This summer has been a banner year for the distribution of leafy spurge beetles in Saskatchewan, as more than 400,000 beetles were dispersed on pastures and parks with spurge infestations.
There are two sites in the province where agencies and landowners can collect beetles — one south of Weyburn and another west of Moose Jaw, along the Trans-Canada Highway.
Harvey Anderson, who has contract with the Saskatchewan Association of Rural Municipalities to oversee an invasive/alien plant program, organizes collection days annually at the two sites in early July.
“We probably had 40 different people collecting beetles (this year),” Anderson said, from agencies like Ducks Unlimited, the City of Regina, the Saskatchewan parks department, watershed groups and First Nation communities.
“The City of Regina collected at least 50,000 beetles, which were distributed within the city.”
At the collection sites, which have been used for two decades, volunteers, employees and private landowners gather beetles with sweep nets.
Unfortunately, collecting 50,000 beetles requires a bit of manpower, as each sweep snares about 10 insects.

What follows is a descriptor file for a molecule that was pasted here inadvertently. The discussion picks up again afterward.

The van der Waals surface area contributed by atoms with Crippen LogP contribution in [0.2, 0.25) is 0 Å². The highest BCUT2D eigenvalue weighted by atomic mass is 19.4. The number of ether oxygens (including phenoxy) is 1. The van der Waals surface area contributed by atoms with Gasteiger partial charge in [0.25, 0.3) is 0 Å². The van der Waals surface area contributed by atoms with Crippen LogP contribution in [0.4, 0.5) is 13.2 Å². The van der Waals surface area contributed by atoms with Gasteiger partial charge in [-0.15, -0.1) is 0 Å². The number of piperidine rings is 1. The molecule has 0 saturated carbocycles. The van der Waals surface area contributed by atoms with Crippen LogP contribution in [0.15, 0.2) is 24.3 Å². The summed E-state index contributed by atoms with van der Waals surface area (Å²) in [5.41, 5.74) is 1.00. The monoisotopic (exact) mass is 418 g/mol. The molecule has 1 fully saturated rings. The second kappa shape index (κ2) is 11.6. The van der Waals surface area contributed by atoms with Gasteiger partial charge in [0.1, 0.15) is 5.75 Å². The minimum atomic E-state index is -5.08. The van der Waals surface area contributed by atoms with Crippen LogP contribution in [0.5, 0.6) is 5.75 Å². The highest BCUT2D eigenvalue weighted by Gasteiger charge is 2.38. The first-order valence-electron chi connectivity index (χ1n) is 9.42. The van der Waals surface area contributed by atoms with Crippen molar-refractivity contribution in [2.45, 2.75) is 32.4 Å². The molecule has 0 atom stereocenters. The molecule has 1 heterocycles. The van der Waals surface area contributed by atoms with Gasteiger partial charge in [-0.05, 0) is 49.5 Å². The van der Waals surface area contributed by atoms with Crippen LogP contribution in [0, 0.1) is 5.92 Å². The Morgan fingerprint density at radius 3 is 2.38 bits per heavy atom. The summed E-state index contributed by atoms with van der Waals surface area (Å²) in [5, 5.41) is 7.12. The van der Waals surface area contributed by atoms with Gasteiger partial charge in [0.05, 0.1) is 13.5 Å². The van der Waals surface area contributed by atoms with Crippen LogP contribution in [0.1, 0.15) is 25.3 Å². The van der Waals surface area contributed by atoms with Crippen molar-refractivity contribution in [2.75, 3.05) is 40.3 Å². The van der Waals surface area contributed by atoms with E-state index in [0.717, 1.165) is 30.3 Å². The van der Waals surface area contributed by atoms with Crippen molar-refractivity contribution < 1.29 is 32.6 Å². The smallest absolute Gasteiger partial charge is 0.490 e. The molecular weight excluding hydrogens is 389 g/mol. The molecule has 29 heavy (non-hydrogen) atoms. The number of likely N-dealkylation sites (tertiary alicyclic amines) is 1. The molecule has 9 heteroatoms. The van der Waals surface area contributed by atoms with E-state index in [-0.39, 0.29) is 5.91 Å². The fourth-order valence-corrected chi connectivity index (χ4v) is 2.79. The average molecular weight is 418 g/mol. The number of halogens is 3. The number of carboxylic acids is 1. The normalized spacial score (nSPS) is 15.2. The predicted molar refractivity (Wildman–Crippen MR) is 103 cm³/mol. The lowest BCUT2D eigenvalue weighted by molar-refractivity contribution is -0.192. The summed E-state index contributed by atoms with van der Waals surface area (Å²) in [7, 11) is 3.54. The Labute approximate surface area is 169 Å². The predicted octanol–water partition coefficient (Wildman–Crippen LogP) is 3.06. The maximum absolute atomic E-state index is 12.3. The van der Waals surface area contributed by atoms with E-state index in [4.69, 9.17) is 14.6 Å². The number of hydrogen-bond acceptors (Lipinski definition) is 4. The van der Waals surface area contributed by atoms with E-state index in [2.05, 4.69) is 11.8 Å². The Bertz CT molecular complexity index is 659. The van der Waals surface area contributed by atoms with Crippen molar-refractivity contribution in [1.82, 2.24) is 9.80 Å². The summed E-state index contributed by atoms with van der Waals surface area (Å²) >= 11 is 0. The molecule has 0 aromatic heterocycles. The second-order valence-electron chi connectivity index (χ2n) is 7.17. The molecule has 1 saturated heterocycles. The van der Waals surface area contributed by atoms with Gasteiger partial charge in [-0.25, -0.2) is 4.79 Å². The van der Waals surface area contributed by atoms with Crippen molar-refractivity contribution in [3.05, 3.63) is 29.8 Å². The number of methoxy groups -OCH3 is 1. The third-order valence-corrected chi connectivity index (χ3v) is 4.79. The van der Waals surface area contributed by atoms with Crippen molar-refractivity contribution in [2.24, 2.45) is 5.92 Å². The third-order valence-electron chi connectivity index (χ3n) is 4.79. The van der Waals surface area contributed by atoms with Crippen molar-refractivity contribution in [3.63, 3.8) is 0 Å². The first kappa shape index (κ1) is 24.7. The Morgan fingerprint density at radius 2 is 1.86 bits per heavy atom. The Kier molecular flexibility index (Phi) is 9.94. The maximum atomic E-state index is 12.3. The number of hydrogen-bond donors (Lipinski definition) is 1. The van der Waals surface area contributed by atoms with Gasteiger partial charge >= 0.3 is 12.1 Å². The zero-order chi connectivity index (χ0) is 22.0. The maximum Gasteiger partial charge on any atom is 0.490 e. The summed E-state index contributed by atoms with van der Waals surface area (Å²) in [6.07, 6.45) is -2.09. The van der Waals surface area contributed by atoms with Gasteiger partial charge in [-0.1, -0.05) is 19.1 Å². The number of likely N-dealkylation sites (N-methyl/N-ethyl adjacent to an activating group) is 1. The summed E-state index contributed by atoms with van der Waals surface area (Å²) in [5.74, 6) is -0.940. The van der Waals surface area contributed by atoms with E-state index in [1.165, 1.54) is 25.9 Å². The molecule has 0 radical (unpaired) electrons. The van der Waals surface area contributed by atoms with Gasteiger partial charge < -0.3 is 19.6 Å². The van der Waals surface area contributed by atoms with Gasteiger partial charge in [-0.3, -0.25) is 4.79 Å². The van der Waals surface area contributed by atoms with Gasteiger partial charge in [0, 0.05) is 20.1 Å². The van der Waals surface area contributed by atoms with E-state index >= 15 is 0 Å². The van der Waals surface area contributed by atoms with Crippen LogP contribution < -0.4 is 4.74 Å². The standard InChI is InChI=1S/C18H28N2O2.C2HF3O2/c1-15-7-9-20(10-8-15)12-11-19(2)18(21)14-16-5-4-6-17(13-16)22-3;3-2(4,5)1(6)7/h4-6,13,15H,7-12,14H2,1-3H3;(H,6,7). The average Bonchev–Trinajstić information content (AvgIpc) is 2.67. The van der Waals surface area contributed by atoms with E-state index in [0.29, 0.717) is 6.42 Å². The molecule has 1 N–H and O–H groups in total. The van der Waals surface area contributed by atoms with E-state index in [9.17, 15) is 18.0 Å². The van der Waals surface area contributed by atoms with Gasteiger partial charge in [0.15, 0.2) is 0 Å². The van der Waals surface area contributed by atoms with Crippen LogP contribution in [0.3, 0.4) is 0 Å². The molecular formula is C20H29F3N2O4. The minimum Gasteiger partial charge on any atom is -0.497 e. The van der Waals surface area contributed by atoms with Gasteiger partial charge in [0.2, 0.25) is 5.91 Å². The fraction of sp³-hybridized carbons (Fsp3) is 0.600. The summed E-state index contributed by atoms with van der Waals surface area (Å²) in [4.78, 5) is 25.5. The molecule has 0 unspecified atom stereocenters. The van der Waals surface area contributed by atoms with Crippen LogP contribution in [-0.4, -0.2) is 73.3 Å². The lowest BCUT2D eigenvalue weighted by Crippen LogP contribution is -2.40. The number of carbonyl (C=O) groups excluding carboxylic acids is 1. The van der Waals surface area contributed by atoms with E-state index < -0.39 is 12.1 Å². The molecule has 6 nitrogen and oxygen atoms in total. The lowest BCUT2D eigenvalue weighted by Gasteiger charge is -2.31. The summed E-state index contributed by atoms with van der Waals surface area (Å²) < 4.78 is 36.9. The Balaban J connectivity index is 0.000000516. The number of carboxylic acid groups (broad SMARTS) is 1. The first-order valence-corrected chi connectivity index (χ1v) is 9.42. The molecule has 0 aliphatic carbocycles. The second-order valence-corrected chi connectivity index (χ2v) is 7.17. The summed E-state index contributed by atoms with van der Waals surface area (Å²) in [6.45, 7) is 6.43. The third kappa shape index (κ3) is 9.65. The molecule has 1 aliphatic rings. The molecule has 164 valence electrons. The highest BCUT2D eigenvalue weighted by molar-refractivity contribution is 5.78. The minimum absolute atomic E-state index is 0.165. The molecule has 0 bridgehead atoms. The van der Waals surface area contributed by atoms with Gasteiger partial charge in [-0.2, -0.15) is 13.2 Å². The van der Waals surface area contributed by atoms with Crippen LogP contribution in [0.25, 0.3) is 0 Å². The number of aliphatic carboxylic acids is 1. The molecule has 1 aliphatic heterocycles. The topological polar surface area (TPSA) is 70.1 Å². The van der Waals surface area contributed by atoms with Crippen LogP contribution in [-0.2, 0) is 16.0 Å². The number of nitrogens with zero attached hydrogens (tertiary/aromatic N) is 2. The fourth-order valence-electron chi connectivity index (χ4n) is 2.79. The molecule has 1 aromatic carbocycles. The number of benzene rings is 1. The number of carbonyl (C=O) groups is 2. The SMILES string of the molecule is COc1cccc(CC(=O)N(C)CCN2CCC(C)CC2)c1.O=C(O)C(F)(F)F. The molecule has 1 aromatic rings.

“It takes some effort to get it done,” Anderson said.
“We expect people to come out and collect their own beetles. We supply them with the equipment and teach them how to do it.”
Aside from providing nets, Anderson teaches the collectors how release the beetles.
For example, the beetles prefer being released on the edge of a leafy spurge patch, rather than in the middle of a dense infestation.
This year’s turnout at the collection days demonstrates that more organizations are aware of leafy spurge beetles.
In the past, it was a challenge to get people to collect beetles, Anderson said.
“When I first started in this position, seven years ago, we really had to work to get people out.”